It must have happened eight or nine years ago. One particular day about midway through the decade we spent in that southside Chicago neighborhood.
I know this because my firstborn will soon turn eleven, but that day her stout little legs just managed to reach the sidewalk. We were sitting with my husband and a friend on the front steps of our apartment building.
Our little girl hopped up and ran a short burst down the sidewalk, and I heard him. Our friend. He had his eyes on our daughter when he whispered to my husband,
She isn’t afraid of me.
And I heard his surprise and his pleasure.
Our friend was black, and I wish I could say that I didn’t understand his words. That it took me a moment to grasp what he had said. But I understood instantly, and instantly I was ashamed. Ashamed that what should have been a given, a starting point, was, instead, a gift.
It would be simpler if I could say that our friend did not deserve fear and end my story there. If I could outline in a few easy words the injustice of a culture that perpetuates the association between black men and danger. Because it is deeply unjust.
I could remind you that he was our friend. I could tell you that he wrote poetry and loved his children, and we could share the satisfaction of our outrage.
But the full story is more complicated.
Yes, he was our friend, but he was unemployed. He was sometimes homeless. He was a recovering drug addict, and he had only recently been released from prison.
And now when I tell you that he used to hang out with my husband in the living room while in the kitchen my daughter and I filled a bag with food for his children, you might wonder if we should have been afraid.
When I am feeling especially desperate I tend to pray this: Jesus, where are you?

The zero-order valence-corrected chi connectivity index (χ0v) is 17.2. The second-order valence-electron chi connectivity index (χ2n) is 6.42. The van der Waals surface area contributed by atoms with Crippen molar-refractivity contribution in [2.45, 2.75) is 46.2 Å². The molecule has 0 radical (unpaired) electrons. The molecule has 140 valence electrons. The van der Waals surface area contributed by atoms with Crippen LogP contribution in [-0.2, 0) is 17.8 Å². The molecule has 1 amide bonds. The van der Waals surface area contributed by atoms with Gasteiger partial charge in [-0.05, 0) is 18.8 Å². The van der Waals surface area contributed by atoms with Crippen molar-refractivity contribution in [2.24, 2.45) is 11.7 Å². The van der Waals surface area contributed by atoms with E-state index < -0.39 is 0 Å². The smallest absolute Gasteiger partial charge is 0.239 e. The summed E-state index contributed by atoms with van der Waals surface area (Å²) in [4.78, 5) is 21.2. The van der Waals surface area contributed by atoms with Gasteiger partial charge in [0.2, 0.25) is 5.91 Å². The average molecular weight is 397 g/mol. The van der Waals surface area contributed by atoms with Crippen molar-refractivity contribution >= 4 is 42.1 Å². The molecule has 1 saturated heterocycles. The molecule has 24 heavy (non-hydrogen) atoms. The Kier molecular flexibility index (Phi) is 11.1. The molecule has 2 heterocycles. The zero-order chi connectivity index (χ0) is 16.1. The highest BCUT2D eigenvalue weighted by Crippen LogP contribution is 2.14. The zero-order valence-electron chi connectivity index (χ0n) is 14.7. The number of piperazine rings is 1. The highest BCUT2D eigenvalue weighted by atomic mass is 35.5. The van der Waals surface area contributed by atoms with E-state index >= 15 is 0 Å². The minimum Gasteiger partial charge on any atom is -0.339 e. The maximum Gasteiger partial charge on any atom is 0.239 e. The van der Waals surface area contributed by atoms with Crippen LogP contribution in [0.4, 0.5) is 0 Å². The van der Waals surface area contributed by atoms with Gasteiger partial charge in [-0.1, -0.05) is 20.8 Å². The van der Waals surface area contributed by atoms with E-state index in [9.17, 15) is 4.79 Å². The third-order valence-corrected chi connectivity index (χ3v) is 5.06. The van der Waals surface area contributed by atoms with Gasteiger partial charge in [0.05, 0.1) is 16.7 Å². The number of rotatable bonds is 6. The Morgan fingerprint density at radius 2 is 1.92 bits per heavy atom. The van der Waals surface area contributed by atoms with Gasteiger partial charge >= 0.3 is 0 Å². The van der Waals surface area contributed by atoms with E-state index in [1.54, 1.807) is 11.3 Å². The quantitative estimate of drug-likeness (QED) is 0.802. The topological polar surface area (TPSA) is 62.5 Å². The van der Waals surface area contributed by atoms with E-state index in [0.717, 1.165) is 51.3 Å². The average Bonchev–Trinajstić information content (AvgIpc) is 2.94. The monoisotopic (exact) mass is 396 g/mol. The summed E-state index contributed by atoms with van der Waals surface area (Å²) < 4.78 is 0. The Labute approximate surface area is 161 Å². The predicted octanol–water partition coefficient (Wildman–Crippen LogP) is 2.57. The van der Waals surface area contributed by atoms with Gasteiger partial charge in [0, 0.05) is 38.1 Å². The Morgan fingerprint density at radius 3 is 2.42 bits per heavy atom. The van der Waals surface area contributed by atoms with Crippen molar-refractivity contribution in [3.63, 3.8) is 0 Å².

I pray these words as if I don’t know the answer, but today I am remembering the answer he has already given. In Matthew 25 he tells us where to look.
If you are seeking Christ look for the one who is hungry. The one who is thirsty. Listen for the stranger knocking at your door. Watch for the criminal, the one who is or has been in prison.
In other words, searching for Christ is anything but safe.
Our king has aligned himself with the suffering, and suffering is messy. Wounded people can be explosive and ugly in their anger and in their pain.
They might say hurtful things.
They might even throw Molotov cocktails.
My Pennsylvania neighborhood is peaceful and green. I am sure Jesus meets with me here. I am convinced he makes a home with us even on ordinary, suburban streets.
But I am sensing an invitation to travel somewhere else. To a place where suffering is no longer polite and hidden but erupting in deeply messy ways. Perhaps it is only a figurative journey, a journey I will make in my thoughts and prayers and in my storytelling, yet I still hesitate.
I hear Jesus speaking the words he once spoke to Thomas. I hear him saying Put your finger here; see my hands. Reach out your hand and put it into my side.
I always imagined it to be a straightforward request. Reach out. Touch. Now I see that in reaching out we might be carried farther than we ever intended. Our reaching might draw us right out of our circles of peaceful green and on toward wounded people in troubled places.
Not because we have solutions. Not because we know what to do. Or even what to say.
Only because we are following a wounded Lord. And we want to be where he is.